Knowledge of Pediatric Ethics: Results of a Survey of Pediatric Ethics Consultants.Jennifer C. Kesselheim, Nita Bhatia, Angel Cronin, Eric Kodish & Steven Joffe - 2015 - Ajob Empirical Bioethics 6 (4):19-30.
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  6.  10
    The Duty of Competence and the Role of Simulated Ethics Case Consultation.Katherine Wasson & Mark G. Kuczewski - 2015 - American Journal of Bioethics 15 (5):58-59.
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  7.  27
    Practical Guidance for Charting Ethics Consultations.Courtenay R. Bruce, Martin L. Smith, Olubukunola Mary Tawose & Richard R. Sharp - 2014 - HEC Forum 26 (1):79-93.
    It is generally accepted that appropriate documentation of activities and recommendations of ethics consultants in patients’ medical records is critical. Despite this acceptance, the bioethics literature is largely devoid of guidance on key elements of an ethics chart note, the degree of specificity that it should contain, and its stylistic tenor. We aim to provide guidance for a variety of persons engaged in clinical ethics consultation: new and seasoned ethics committee members who are new to ethics consultation, students and trainees (...)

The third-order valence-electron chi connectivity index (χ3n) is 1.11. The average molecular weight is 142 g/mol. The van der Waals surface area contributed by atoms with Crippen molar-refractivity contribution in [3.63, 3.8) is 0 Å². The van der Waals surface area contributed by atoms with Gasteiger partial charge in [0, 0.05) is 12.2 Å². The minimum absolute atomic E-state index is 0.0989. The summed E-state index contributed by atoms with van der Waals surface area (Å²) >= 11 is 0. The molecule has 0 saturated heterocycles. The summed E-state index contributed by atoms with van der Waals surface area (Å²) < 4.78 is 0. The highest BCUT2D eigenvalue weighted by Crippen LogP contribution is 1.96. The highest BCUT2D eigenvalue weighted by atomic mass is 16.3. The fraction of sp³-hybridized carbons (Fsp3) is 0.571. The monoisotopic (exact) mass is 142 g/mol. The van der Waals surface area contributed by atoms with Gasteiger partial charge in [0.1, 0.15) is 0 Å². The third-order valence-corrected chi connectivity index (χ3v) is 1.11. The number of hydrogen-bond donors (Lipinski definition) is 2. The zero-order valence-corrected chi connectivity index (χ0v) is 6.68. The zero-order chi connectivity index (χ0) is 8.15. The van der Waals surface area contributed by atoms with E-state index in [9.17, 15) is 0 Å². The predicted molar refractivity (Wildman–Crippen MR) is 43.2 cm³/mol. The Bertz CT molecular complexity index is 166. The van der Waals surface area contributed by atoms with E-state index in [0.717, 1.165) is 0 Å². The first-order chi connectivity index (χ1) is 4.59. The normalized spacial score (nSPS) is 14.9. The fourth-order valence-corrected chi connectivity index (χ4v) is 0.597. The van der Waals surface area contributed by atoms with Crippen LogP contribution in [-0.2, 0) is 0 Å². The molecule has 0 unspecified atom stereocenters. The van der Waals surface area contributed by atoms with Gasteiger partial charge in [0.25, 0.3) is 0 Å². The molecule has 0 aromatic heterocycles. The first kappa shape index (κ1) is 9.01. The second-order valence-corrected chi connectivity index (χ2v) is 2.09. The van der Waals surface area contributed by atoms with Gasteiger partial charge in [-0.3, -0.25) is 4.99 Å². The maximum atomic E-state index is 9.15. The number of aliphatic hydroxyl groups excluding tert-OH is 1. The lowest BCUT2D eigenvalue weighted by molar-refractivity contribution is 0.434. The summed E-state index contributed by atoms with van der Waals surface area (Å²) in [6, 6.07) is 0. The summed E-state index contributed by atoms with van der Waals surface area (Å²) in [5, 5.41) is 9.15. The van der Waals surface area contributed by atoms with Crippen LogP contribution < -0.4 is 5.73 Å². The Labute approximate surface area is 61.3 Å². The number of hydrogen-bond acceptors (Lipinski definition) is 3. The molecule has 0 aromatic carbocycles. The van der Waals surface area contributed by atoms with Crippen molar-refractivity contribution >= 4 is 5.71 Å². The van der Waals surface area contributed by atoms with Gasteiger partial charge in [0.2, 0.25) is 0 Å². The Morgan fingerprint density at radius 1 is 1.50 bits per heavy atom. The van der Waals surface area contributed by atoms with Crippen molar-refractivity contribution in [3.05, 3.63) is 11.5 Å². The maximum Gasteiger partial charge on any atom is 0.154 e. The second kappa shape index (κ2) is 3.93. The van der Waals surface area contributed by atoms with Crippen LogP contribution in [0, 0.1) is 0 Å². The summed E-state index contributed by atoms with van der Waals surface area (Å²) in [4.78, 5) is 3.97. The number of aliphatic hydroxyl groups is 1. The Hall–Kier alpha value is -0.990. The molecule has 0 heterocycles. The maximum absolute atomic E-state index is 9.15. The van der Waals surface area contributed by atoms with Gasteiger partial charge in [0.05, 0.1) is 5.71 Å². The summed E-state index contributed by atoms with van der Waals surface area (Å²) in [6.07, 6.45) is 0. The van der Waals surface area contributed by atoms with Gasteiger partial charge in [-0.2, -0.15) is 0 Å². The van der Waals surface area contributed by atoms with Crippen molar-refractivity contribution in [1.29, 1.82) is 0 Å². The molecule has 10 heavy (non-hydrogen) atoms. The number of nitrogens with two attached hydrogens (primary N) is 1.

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  8.  4
    Same Goal, Different Path.Adam Peña, Courtenay R. Bruce & Mary A. Majumder - 2014 - American Journal of Bioethics 14 (1):23-24.
  9.  10
    Examining Methods to Assess Core Knowledge Competencies: A Canadian Perspective.Barbara Secker, Cécile Bensimon, Cheryl Cline, Dianne Godkin, Ann Heesters & Kevin Reel - 2014 - American Journal of Bioethics 14 (1):30-33.
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  10.  10
    The Birth of Clinical Ethics Consultation as a Profession.Jeffrey P. Spike - 2014 - American Journal of Bioethics 14 (1):20-22.
  11.  11
    Structuring a Written Examination to Assess ASBH Health Care Ethics Consultation Core Knowledge Competencies.Bruce D. White, Jane B. Jankowski & Wayne N. Shelton - 2014 - American Journal of Bioethics 14 (1):5-17.
    As clinical ethics consultants move toward professionalization, the process of certifying individual consultants or accrediting programs will be discussed and debated. With certification, some entity must be established or ordained to oversee the standards and procedures. If the process evolves like other professions, it seems plausible that it will eventually include a written examination to evaluate the core knowledge competencies that individual practitioners should possess to meet peer practice standards. The American Society for Bioethics and Humanities has published core knowledge (...)
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  12.  19